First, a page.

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Book Summary Video Interviews with Dr. Neal Barnard, M.D. on his book “Program for Reversing Diabetes” for HealthBootcamps.
Neal Barnard, MD, FACC, is an Adjunct Associate Professor of Medicine at the George Washington University School of Medicine in Washington, DC, and President of the Physicians Committee for Responsible Medicine.
Dr. Barnard has led numerous research studies investigating the effects of diet on diabetes, body weight, and chronic pain, including a groundbreaking study of dietary interventions in type 2 diabetes, funded by the National Institutes of Health. Dr. Barnard has authored more than 80 scientific publications and 20 books for medical and lay readers.
As president of the Physicians Committee, Dr. Barnard leads programs advocating for preventive medicine, good nutrition, and higher ethical standards in research. He has hosted four PBS television programs on nutrition and health, and is the editor in chief of the Nutrition Guide for Clinicians, a textbook made available to all U.S. medical students. His research contributed to the acceptance of plant-based diets in the Dietary Guidelines for Americans. In 2015, he was named a Fellow of the American College of Cardiology. In 2016, he founded the Barnard Medical Center in Washington, DC, as a model for making nutrition a routine part of all medical care.
Originally from Fargo, North Dakota, Dr. Barnard received his M.D. degree at the George Washington University School of Medicine and completed his residency at the same institution. He practiced at St. Vincent’s Hospital in New York before returning to Washington to found the Physicians Committee.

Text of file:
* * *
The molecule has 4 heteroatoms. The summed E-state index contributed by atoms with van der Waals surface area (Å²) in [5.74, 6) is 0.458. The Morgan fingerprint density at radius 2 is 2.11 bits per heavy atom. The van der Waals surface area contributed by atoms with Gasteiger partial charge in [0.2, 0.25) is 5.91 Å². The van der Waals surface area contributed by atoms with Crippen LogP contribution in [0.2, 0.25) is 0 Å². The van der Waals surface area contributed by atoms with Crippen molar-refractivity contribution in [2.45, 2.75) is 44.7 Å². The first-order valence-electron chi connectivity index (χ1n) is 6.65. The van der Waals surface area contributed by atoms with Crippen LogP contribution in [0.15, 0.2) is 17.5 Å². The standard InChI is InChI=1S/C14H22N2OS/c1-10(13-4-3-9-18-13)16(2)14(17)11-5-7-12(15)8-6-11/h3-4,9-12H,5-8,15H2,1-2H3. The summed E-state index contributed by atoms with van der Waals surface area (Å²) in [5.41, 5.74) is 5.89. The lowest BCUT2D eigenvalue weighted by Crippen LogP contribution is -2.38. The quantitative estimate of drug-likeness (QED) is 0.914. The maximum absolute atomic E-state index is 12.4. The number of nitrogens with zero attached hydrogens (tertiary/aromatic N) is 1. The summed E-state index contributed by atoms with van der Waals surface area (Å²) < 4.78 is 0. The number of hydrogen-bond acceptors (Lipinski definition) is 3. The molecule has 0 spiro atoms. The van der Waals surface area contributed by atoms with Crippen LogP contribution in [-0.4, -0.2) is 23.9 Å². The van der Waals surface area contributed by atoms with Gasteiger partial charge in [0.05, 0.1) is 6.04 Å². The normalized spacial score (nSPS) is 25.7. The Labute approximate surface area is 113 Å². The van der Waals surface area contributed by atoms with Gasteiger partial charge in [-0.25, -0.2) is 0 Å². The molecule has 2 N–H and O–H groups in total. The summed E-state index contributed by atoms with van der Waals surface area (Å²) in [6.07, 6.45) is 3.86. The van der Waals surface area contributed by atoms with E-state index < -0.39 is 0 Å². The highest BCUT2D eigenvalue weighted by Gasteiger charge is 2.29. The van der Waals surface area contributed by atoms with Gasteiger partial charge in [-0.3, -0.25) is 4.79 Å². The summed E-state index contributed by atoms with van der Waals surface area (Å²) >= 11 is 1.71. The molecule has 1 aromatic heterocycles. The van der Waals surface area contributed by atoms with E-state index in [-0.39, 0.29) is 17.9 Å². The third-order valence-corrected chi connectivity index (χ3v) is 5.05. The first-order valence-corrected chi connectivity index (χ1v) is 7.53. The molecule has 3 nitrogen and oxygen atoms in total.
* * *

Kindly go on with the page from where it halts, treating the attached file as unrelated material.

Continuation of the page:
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[00:01] REENA JADHAV: Hi everyone its Reena Jadhav with the live longer podcast as well as the health bootcamps program and I’m excited that you are listening into our book master class on Dr. Neal Barnard’s program for reversing diabetes, which originally came out in 2007 and is now a revised addition as of 2018 and of course it also has a beautiful cook book as an add on new book that Dr. Neal Barnard has come out with. Today on this particular interview we are going to talk about chapter one. Dr. Neal Barnard welcome.
[00:36] DR. NEAL BARNARD: Thank you, it’s great to be with you today.
[00:38] REENA JADHAV: So let’s start with chapter one which is the new basic is the title. How do I know if I have diabetes?
[00:46] DR. NEAL BARNARD: Diabetes is relatively simple to diagnose, with most people the problem is they never actually went to their doctor to even get the diagnosis. But what your doctor is going to do, is going to do one of two blood tests; the old fashion one is blood glucose, more and more are using something called A1C, hemoglobin A1C and that is your measure of your blood sugar control over the past three months or so, more and more people are using that and here are the numbers, if you are A1C is below 5.7 you don’t have diabetes, you don’t have pre diabetes, you are fine. If you are at 5.7 your doctor is going to say oh oh! You don’t have diabetes yet but that’s a sign that your blood sugar is getting too high and if it is 6.5 or above that’s diabetes. So those are the numbers that you need to know. The good news is that these numbers will change, so well, we used to think once you got diabetes that’s it, we now know that you can change your diet, your lifestyle and you can get those numbers down. So a person with pre diabetes can go direct to not having it, a person with diabetes can improve to and in some cases they can get rid of it as well.